The latest excuse is that the state hasn't provided enough money to provide remedial instruction for students who didn't pass the tests on the first try. Sanders calls that a “bad excuse.”
A fair approach, she says, is allowing students to retake tests, take alternate tests, substitute approved projects, giving them remediation opportunities or allowing students a fifth year of high school.
“I don't believe there's a student I've ever had who couldn't pass under those circumstances,” she said.
We also have to wonder what message lawmakers will send to students if they back off now. They should remember one of those golden rules of parenting about not making idle threats. It's tough to be a lawmaker when it comes to this issue. But it's absolutely time for some tough love.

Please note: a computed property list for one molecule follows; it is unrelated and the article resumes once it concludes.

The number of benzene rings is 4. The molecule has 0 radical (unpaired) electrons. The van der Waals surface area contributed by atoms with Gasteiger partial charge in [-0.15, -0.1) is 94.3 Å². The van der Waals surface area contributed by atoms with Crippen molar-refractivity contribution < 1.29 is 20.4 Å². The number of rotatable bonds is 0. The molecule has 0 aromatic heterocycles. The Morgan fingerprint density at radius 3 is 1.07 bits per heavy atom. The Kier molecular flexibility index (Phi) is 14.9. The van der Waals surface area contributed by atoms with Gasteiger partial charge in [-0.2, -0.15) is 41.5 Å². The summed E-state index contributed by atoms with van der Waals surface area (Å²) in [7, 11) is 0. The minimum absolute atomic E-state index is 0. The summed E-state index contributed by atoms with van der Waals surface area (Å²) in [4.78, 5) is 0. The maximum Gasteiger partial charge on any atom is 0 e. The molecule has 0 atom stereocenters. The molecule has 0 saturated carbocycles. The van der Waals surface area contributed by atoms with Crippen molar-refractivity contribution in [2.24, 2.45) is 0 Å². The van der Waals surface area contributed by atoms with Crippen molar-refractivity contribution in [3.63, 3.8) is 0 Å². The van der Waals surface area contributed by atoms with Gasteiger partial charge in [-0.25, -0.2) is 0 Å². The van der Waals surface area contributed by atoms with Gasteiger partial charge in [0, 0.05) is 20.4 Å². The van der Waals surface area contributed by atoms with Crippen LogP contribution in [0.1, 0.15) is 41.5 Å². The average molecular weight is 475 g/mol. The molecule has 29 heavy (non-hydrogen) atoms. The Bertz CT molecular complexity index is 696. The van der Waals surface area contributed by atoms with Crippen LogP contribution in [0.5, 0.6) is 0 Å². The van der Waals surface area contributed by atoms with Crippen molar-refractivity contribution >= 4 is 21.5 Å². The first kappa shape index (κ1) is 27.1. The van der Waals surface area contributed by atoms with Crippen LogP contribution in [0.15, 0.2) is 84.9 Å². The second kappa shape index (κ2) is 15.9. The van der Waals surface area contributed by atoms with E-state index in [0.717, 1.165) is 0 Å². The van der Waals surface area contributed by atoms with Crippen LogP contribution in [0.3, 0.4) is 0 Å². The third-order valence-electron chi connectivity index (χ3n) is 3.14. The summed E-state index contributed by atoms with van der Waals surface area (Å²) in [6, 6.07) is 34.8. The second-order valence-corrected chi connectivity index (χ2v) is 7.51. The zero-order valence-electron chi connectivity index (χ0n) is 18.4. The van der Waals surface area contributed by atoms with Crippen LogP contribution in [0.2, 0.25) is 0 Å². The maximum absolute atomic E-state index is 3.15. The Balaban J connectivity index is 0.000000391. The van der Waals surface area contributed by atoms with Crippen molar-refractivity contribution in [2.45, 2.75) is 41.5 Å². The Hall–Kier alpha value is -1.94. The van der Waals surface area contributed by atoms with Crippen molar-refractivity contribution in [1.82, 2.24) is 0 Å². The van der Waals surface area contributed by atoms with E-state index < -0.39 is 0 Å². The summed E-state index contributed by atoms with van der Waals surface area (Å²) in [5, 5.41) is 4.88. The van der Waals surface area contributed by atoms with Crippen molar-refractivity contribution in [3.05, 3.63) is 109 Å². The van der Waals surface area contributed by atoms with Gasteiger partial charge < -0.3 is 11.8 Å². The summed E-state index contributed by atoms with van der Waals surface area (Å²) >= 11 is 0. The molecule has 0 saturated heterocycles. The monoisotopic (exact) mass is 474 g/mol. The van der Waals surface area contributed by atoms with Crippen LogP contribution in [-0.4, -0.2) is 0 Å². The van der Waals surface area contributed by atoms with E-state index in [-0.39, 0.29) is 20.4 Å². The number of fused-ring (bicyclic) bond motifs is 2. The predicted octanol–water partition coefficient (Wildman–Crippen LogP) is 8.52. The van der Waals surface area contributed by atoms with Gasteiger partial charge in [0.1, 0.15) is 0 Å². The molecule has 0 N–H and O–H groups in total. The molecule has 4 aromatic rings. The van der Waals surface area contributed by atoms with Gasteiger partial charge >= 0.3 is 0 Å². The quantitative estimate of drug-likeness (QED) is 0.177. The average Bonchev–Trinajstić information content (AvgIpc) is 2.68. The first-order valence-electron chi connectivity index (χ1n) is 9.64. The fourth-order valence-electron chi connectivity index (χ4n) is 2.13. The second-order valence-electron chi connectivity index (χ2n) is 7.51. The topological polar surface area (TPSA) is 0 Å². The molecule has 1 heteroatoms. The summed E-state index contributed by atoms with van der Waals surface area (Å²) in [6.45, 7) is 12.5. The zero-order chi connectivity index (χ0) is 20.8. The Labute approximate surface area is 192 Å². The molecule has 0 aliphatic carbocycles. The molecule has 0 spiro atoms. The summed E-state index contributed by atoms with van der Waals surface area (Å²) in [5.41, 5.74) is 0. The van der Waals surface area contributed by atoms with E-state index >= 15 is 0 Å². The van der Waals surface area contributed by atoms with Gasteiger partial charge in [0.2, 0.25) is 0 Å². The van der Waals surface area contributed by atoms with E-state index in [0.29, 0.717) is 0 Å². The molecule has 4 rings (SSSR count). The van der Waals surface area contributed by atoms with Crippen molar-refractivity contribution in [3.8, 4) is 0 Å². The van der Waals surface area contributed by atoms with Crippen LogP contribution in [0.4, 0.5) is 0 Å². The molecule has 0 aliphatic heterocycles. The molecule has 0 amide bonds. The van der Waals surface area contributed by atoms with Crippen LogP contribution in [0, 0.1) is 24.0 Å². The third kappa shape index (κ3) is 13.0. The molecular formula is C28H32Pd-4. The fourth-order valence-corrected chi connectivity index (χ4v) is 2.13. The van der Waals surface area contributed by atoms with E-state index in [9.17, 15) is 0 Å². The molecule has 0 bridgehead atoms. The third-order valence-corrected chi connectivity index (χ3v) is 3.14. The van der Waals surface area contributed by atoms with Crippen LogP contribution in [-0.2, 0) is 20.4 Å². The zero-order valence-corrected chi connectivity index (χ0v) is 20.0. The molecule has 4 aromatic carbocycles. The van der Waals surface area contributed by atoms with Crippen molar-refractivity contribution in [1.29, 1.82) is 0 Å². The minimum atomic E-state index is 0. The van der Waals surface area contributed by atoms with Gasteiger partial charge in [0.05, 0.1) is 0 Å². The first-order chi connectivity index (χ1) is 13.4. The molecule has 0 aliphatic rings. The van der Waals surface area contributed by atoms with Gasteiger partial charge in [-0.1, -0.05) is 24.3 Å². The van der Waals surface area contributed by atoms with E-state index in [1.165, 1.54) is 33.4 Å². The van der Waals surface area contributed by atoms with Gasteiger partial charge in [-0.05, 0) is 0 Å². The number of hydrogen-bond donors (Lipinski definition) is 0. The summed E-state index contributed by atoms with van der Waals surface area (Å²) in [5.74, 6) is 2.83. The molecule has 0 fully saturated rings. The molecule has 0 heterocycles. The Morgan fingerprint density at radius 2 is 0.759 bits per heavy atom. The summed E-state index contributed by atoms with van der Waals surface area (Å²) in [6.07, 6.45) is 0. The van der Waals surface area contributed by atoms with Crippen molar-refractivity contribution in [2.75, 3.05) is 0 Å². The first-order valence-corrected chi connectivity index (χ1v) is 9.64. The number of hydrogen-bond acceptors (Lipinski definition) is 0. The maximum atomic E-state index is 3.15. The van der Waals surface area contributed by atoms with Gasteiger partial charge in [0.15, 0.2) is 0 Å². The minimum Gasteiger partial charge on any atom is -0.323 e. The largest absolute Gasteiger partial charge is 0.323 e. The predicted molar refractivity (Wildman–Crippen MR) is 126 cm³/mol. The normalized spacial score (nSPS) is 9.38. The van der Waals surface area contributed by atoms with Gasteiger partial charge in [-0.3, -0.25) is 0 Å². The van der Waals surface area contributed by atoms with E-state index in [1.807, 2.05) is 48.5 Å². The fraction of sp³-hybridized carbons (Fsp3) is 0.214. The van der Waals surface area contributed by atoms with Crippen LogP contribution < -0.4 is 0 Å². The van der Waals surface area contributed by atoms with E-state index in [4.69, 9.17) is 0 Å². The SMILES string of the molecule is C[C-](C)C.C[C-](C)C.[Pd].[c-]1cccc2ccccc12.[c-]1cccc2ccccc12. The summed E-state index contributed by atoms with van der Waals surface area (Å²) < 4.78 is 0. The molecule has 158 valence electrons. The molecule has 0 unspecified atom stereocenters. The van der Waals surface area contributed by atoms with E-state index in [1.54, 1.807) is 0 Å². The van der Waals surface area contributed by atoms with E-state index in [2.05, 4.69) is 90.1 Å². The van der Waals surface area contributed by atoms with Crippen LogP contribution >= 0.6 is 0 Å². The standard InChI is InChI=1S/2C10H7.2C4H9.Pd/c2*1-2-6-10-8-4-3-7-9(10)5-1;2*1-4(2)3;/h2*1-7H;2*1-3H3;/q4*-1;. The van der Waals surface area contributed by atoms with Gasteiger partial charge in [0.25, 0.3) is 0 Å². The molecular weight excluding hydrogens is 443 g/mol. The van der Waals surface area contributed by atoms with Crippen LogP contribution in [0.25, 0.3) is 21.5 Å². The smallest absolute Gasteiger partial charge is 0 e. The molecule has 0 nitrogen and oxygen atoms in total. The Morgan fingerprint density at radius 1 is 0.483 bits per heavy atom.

Sanders said many of her students don't appreciate the value of a high school diploma until it's too late. The testing requirement forces them to care now — even if it will be years before they understand a diploma's importance.
Lawmakers who think repeal is the answer should heed Sanders' words:
“We need to believe in our kids.”
16 Week Curriculum With Instructions, Lesson Plans & CNG Conversion Kit